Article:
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enough to supply the South for all future time.--She has copper, zine and coal in any desirable quantities. She has iron, in two deposits, alone sufficient, according to her State geologist, to supply the whole world, at the present annual rate of consumption, for thirteen hundred years, and without digging deep into the earth for it. She, unfortunately, has a disaffected population, principally of German and Northern birth, who are used as the tools of such men as Frank Blair, Jr., and B. Gratz Brown, in their war upon Southern institutions. They make, of themselves, a formidable enemy, numbering over ten thousand men, most of whom are well armed and drilled, and heartily co-operate with Lincoln in his work of subjugating the South. Added to these, there is another influence bearing heavily against the Southern feeling in Missouri. It is that of the Annabal and St. Joseph Railroad, owned and controlled by Northern capitalists. But Missouri is without a supply of arms, and consequ
an for that country and that people. He can do more with them and for them than Gen. Beauregard himself. Please say to Gen. Wise, that it is suggested that he visit President Davis without delay, and request the loan of the 600 Choctaw warriors in or about Norfolk, for four weeks only. Gen. Wise, commanding his Legion and our Choctaw friends, could settle little matters of difference which might arise between themselves on the one hand, and Carlile, late of Dayton, Rockingham county, Va., Brown of Preston, Major Gen. McLeland, of Ohio, and the crawling sympathizers with Seward and Lincoln on the other, in one lunar month; rest assured of this. Our young men who went from this county (Augusta) are noble youths; but, my dear Editors, they are raw, undrilled, and want a leader. None of your pink-ribbon, young American leaders will do for Northwestern Virginia. You know Henry A. Wise; you know his general character, (who does not?) Wise is the identical man for Grafton, Phillippi, P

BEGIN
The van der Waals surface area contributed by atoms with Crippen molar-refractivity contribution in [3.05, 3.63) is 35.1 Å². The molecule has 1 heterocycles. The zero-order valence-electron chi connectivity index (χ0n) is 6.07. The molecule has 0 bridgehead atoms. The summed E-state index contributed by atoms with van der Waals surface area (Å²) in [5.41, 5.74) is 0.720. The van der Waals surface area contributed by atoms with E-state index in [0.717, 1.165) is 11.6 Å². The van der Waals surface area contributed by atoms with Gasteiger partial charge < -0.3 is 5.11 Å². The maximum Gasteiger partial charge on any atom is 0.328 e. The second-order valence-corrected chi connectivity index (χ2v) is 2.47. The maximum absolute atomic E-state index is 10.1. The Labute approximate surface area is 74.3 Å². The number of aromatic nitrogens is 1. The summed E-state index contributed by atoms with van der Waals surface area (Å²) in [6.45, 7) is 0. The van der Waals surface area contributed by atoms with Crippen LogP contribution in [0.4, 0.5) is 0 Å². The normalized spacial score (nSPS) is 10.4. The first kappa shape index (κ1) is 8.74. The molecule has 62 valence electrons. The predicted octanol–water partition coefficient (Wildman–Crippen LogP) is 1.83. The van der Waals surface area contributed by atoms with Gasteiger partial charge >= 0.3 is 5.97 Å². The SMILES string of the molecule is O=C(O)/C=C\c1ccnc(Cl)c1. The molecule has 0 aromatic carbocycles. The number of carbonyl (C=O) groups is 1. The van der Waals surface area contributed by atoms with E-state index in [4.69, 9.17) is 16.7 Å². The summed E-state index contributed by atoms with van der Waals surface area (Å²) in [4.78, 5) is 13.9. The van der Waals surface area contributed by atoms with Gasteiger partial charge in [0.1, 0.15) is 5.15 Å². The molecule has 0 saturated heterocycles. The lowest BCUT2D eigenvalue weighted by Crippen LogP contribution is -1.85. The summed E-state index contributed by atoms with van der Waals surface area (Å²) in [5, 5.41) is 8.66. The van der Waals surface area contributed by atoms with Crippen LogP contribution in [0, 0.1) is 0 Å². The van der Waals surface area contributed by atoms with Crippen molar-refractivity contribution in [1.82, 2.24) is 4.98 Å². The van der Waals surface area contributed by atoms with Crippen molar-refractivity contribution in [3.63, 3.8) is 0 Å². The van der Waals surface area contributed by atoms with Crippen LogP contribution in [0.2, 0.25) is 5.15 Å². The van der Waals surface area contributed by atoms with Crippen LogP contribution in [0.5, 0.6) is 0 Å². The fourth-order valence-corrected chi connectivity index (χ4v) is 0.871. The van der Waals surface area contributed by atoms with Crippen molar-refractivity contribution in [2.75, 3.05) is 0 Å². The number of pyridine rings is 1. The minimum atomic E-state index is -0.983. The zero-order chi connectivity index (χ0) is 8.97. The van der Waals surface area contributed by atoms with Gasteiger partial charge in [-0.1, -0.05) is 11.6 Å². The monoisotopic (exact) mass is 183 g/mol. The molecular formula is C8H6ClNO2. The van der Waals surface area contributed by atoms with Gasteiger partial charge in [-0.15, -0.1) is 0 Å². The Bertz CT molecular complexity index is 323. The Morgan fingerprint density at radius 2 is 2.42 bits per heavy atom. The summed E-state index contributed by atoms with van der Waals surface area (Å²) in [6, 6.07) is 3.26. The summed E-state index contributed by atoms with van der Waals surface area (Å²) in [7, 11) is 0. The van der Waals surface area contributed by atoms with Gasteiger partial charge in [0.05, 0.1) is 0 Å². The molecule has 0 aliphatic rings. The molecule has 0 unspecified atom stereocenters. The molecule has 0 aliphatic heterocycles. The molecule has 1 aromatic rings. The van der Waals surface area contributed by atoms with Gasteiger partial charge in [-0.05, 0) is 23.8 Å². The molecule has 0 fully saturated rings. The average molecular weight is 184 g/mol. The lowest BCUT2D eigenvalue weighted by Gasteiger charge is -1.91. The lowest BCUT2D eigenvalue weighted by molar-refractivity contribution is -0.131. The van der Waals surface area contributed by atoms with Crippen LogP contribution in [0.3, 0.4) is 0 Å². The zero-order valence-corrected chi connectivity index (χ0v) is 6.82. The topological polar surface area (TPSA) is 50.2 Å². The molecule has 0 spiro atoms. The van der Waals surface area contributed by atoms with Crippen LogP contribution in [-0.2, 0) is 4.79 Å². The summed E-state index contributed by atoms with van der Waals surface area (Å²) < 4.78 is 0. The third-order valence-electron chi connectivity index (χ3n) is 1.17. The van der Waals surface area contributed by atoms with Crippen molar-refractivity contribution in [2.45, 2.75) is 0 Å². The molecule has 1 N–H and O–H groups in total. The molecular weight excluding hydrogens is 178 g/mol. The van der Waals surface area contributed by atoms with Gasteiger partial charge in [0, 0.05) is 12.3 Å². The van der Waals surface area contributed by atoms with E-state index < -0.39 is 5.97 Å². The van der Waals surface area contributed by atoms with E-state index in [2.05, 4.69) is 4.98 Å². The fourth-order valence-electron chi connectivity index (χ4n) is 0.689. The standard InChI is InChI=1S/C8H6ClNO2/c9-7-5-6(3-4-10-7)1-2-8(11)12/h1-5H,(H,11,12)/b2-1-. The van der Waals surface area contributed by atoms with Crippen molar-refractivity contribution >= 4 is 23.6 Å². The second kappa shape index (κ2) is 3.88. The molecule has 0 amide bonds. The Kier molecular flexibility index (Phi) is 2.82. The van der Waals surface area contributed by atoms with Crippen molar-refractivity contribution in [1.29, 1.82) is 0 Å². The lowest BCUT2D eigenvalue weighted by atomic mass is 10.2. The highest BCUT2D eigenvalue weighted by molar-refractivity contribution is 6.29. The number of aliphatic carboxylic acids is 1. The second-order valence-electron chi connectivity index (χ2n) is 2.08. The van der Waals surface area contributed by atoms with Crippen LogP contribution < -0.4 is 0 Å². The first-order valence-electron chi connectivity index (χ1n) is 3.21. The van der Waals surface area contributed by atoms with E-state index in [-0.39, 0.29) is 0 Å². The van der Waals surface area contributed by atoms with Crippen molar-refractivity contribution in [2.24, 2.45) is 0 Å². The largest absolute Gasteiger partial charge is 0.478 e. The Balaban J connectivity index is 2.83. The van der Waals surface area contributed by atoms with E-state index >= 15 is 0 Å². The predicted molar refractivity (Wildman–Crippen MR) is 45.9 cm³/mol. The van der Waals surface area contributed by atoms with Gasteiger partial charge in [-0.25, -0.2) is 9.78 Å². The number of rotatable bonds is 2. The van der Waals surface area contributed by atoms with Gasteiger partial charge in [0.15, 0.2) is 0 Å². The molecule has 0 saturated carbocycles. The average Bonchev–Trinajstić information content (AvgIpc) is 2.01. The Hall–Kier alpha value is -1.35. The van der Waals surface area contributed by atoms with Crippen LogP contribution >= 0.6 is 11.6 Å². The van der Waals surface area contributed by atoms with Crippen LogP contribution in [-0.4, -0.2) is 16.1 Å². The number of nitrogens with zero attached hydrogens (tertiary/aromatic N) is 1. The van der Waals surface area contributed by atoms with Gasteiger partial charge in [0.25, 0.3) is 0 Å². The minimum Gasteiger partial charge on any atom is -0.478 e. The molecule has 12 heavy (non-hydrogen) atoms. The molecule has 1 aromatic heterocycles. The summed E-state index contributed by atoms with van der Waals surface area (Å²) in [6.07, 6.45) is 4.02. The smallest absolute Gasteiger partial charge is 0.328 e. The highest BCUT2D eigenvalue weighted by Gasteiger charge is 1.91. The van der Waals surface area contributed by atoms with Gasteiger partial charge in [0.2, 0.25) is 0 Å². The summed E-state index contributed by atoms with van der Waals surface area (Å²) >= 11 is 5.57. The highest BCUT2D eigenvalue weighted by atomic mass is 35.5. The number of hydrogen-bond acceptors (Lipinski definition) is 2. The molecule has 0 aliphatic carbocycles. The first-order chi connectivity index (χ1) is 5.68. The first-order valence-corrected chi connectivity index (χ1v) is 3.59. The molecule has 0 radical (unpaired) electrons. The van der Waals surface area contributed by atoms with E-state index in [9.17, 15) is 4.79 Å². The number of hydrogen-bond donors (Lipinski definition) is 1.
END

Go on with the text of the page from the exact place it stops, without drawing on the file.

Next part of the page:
ay, in which two of the enemy were slain. The achievement of Capt. Werth was a very remarkable one, and sounds almost like the old tales of chivalry. Incidents like it must give the enemy a foretaste of what they have to expect from a whole population armed for resistance, and resolved to give up their country only with their lives It can hardly be violating any rule to say that Gen. Magruder has pushed a strong reconnaissance twelve miles below this, and that Stanard's battery and part of Brown's are with him. The rest of us are left here, forming a part of the garrison, I suppose; or it may be that we may be ordered to join. I can only say that we are all very anxious to be with our comrades. We would all prefer "hearing the lark sing to hearing the mouse squeak," if I may be allowed to use the expression of the Black Douglas I do not think the enemy will ever be able to reach Richmond by this route. He certainly cannot, unless he force the passage up this river, and that will
companies of his own troops. In addition to this, he determined to carry the war into the enemy's country, and on Wednesday last Stanard's battery of the Howitzer Battalion was ordered down to the Church, where it was soon joined by a portion of Brown's battery, of the same corps. The North Carolina Regiment, under Colonel Hill, was also there, making in all about 1,100 men, and seven howitzer guns. On Saturday last the first excursion of considerable importance was made. A detachment orolinian who volunteered to fire one of the houses behind which they were stationed. He started from the breast work to accomplish it, but was shot in the head. He died this morning at the hospital. The wounded are Harry Shook, of Richmond, of Brown's Battery, shot in the wrist; John Werth, of Richmond, of the same Battery, shot in the leg, and Lieut. Hudnall, of the same battery, shot in the foot.--None of the wounds are serious. The Louisiana Regiment arrived about one hour after the